By the time I was in high school, my parents had changed RVs again and I had changed my hairstyle. (Thank goodness, four-inch tall bird nest shaped bangs aren’t flattering on anyone.) This RV was a Type C. It was our first motorized RV and I can remember hanging out with my siblings or reading in the back bedroom while we traveled to our destination. Cool beans!
Once my parents even let me drive it while they took a nap in the back (before seat belt laws required all passengers to be buckled in). That was back in the day when kids could stay out wandering the neighborhoods alone until dark. My brother sat shotgun and we chatted away until my dad woke up from the rough ride and decided I wasn’t ready to be driving the RV after all. More than 20 years later, we still laugh about it. Today I wouldn’t even dream of letting Thing 1 drive while we even relaxed in the back, let alone sleep, but that was a different, more innocent time…
My parents were not and still are not the only ones in our family with an RV. For as long as I can remember, my mom’s parents, Junebug and Papaw, had an RV. If a weekend at grandma’s house was fun, a weekend in grandma’s RV was even better.
One summer vacation, we headed south with my grandparents, aunts, uncles, and cousins to Dale Hallow Reservoir located on the border of Kentucky and Tennessee. We spent our days boating, fishing, playing in the campground, and exploring. There were campfires in the evenings and shared meals and laughter, and much mischief among the cousins. Each night the kids took turns spending the night in Junebug and Papaw’s RV.
Dale Hollow wasn’t the only time we got to stay in Junebug and Papaw’s RV. Sometimes we’d find our away a few steps away from the house when, just for fun, we’d spend the night in the RV parked in the driveway. Junebug and I would stay up late in the RV and play Crazy Eights or Sorry.
When I was a teenager, Junebug and Papaw, took a few of my cousins and me to McCormick’s Creek State Park. (Bless them!) I was going through my own “teenage stuff” so they must have instinctively known a weekend away in an RV was a way to connect and bridge our generational gap and give me a break from my teen angst.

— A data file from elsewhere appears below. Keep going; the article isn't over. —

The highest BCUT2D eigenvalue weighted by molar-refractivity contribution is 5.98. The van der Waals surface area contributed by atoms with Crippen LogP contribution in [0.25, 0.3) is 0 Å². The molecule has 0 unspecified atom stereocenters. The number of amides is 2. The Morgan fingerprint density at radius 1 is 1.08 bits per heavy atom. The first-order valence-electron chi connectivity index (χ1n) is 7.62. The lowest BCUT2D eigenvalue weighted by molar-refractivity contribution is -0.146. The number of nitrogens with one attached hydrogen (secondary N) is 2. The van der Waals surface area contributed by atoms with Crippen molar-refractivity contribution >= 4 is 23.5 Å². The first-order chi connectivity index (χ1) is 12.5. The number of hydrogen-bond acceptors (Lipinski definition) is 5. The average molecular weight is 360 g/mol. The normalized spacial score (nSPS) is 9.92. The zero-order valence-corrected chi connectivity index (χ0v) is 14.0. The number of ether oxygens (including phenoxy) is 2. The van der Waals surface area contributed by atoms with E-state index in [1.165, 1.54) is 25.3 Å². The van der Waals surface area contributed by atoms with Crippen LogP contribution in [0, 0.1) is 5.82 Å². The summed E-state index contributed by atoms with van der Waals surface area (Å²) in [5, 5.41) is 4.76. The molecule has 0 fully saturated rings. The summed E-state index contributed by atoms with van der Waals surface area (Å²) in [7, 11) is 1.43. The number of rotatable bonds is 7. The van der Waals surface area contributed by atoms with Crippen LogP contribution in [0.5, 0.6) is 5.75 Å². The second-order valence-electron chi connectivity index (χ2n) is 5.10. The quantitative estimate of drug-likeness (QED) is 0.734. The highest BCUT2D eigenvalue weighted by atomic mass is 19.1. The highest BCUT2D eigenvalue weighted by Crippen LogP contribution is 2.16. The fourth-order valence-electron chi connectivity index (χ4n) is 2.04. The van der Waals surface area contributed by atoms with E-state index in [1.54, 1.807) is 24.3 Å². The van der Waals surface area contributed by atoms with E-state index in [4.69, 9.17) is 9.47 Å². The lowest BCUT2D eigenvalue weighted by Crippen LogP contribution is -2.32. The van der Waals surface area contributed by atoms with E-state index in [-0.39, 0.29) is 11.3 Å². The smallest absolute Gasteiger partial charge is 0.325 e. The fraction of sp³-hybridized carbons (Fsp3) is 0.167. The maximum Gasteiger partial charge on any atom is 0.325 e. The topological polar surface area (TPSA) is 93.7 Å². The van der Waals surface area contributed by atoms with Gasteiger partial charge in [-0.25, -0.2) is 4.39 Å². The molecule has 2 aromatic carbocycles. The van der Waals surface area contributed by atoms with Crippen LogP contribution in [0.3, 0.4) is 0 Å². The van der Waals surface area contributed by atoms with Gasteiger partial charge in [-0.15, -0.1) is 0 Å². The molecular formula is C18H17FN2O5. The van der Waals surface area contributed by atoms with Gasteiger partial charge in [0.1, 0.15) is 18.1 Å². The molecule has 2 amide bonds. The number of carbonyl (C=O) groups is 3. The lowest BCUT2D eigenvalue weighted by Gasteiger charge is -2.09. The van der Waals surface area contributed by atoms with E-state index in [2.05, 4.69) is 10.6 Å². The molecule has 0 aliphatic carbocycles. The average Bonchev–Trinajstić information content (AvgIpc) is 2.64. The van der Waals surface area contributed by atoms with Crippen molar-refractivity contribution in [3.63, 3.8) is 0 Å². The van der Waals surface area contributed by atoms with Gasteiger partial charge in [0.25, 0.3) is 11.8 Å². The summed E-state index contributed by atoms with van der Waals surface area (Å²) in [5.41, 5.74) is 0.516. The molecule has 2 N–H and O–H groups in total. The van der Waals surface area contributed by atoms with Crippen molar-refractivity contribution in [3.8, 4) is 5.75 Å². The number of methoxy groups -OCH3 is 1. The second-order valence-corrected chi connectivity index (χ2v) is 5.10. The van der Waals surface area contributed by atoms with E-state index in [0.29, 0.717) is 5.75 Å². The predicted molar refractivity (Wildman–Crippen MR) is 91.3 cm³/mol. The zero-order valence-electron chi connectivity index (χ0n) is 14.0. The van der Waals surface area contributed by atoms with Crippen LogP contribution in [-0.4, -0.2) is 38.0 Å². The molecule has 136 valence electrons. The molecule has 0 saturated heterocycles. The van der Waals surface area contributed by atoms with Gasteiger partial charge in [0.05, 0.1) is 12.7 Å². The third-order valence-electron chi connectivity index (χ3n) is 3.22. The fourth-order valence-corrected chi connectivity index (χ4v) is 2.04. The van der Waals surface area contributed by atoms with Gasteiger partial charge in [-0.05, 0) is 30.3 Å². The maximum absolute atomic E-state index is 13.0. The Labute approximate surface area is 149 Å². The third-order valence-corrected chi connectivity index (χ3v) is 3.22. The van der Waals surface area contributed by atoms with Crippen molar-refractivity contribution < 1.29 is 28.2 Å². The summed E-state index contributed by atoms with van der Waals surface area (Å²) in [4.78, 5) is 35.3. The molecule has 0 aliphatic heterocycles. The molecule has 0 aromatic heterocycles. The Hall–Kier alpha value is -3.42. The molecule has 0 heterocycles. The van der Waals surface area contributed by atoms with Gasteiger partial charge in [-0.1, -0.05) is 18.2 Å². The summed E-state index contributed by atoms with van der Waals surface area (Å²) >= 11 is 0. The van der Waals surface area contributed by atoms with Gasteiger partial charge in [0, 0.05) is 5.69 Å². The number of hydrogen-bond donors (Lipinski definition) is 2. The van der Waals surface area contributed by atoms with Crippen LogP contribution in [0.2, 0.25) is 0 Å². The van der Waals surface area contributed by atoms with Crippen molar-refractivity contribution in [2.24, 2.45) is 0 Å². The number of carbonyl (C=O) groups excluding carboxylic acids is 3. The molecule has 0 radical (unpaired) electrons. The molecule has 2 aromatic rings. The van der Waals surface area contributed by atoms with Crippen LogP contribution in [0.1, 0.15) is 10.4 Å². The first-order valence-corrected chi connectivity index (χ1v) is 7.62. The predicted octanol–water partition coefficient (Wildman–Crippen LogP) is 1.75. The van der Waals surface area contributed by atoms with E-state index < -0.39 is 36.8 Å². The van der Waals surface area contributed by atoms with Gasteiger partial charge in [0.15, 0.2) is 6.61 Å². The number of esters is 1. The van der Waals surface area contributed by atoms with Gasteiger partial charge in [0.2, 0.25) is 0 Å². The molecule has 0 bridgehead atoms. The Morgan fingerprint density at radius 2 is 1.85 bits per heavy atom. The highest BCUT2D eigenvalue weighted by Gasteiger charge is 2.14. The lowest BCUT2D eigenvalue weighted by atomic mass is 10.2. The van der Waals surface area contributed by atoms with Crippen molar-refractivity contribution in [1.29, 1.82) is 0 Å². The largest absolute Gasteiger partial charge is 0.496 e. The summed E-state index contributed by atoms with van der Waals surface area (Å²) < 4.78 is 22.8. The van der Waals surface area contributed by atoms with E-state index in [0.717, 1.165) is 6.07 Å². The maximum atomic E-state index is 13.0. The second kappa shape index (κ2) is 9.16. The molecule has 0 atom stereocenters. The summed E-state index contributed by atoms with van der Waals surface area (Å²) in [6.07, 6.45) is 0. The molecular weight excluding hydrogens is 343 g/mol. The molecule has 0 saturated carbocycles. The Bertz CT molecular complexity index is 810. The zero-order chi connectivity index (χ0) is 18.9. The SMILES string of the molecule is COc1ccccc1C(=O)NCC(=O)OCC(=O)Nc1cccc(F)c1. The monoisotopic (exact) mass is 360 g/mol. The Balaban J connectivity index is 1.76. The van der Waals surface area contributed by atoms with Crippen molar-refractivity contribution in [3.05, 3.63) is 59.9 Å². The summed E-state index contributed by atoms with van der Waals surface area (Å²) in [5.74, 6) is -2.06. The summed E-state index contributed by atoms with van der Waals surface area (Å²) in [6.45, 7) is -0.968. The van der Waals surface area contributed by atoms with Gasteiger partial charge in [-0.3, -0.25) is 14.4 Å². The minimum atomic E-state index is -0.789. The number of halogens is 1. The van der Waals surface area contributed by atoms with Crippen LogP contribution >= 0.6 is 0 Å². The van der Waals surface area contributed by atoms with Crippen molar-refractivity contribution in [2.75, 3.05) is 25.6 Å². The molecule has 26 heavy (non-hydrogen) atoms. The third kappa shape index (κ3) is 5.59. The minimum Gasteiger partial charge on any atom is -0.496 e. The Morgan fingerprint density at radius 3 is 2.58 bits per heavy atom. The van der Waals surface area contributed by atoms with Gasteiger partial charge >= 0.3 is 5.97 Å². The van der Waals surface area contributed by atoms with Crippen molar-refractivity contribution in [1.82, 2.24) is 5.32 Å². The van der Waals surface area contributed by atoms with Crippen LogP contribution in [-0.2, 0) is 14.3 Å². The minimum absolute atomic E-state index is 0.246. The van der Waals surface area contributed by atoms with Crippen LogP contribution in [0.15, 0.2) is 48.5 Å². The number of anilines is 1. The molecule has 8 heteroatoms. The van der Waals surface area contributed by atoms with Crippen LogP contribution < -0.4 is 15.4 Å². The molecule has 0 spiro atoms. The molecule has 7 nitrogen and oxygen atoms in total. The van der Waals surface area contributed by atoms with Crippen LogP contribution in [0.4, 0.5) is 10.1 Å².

For college, I moved from Indiana to California. A few years later my husband, Brent and I met. For a while, RVing seemed like it might be a thing of the past, but one day Junebug and Papaw let me know they were coming to California in their RV. Our older boys, toddlers at the time, got to spend their first night in an RV with their great grandparents. This was first of many, many nights they would spend in an RV.
We wanted to begin having our own RV adventures with our family. We wanted to spend quality time with our kids in some of nature’s most beautiful spots and fill their lives with memories made around the campfire with the people we love, so we bought a folding camping trailer.
Like my parents, we later decided to change it up and bought a fifth wheel. That fifth wheel took us to 48 states over the course of two years of full time RVing. Whenever possible we met up with family to make new memories and have new experiences.
Then our family grew and we bought a bigger RV to continue our full time adventure. In that RV, we drove from Key West to Alaska, reconnected with friends and family on the California Coast, and revisited some of our favorite places like the Great Lakes.
Finally, with our hearts full of gratitude after four amazing years on the road, it was time to end our full time RVing chapter so our boys could experience being “normal” teenagers. Now we look forward to every break and summer when we can pack up the RV, reconnect, enjoy nature, have adventure, and find our away.
Over my three decades of RVing, I’ve gone through many life stages from playing in the dirt outside of my parent’s borrowed cabover truck camper to traveling the country in an RV with my own newborns, toddlers and teens. I’ve RVed with family of all ages and stages and each time I’ve left the campground with a heart full of new memories.
There are very few recreational activities that family members from multiple generations can all enjoy and even fewer that will make the sort of memories that will still be talked about around the campfire decades later. So, gather up your loved ones and Go RVing!